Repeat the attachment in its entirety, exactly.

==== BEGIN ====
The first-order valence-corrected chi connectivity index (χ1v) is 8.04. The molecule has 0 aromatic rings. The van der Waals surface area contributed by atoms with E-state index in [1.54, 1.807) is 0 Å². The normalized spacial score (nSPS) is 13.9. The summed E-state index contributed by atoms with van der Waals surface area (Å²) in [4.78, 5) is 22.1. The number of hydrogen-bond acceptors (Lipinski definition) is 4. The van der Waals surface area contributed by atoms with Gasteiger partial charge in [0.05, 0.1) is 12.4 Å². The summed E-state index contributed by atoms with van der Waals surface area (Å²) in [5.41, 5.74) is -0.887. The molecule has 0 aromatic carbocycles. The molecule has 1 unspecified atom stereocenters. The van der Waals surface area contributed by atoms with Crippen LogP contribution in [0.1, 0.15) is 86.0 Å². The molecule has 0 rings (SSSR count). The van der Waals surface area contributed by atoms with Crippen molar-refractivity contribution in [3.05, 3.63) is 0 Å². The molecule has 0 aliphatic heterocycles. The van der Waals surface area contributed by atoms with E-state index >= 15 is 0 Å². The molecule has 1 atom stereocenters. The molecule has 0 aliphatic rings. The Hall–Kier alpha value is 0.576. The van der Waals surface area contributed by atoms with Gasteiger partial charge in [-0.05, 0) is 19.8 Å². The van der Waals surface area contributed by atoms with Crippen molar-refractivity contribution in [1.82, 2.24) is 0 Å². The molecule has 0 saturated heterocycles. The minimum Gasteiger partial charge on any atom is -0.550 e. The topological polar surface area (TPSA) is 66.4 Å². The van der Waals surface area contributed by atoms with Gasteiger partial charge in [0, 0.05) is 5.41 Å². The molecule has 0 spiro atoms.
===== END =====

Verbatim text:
The first-order valence-corrected chi connectivity index (χ1v) is 8.04. The molecule has 0 aromatic rings. The van der Waals surface area contributed by atoms with E-state index in [1.54, 1.807) is 0 Å². The normalized spacial score (nSPS) is 13.9. The summed E-state index contributed by atoms with van der Waals surface area (Å²) in [4.78, 5) is 22.1. The number of hydrogen-bond acceptors (Lipinski definition) is 4. The van der Waals surface area contributed by atoms with Gasteiger partial charge in [0.05, 0.1) is 12.4 Å². The summed E-state index contributed by atoms with van der Waals surface area (Å²) in [5.41, 5.74) is -0.887. The molecule has 0 aromatic carbocycles. The molecule has 1 unspecified atom stereocenters. The van der Waals surface area contributed by atoms with Crippen LogP contribution in [0.1, 0.15) is 86.0 Å². The molecule has 0 rings (SSSR count). The van der Waals surface area contributed by atoms with Crippen molar-refractivity contribution in [3.05, 3.63) is 0 Å². The molecule has 0 aliphatic heterocycles. The van der Waals surface area contributed by atoms with E-state index >= 15 is 0 Å². The molecule has 1 atom stereocenters. The molecule has 0 aliphatic rings. The Hall–Kier alpha value is 0.576. The van der Waals surface area contributed by atoms with Gasteiger partial charge in [-0.05, 0) is 19.8 Å². The van der Waals surface area contributed by atoms with Crippen molar-refractivity contribution in [1.82, 2.24) is 0 Å². The molecule has 0 saturated heterocycles. The minimum Gasteiger partial charge on any atom is -0.550 e. The topological polar surface area (TPSA) is 66.4 Å². The van der Waals surface area contributed by atoms with Gasteiger partial charge in [0, 0.05) is 5.41 Å². The molecule has 0 spiro atoms.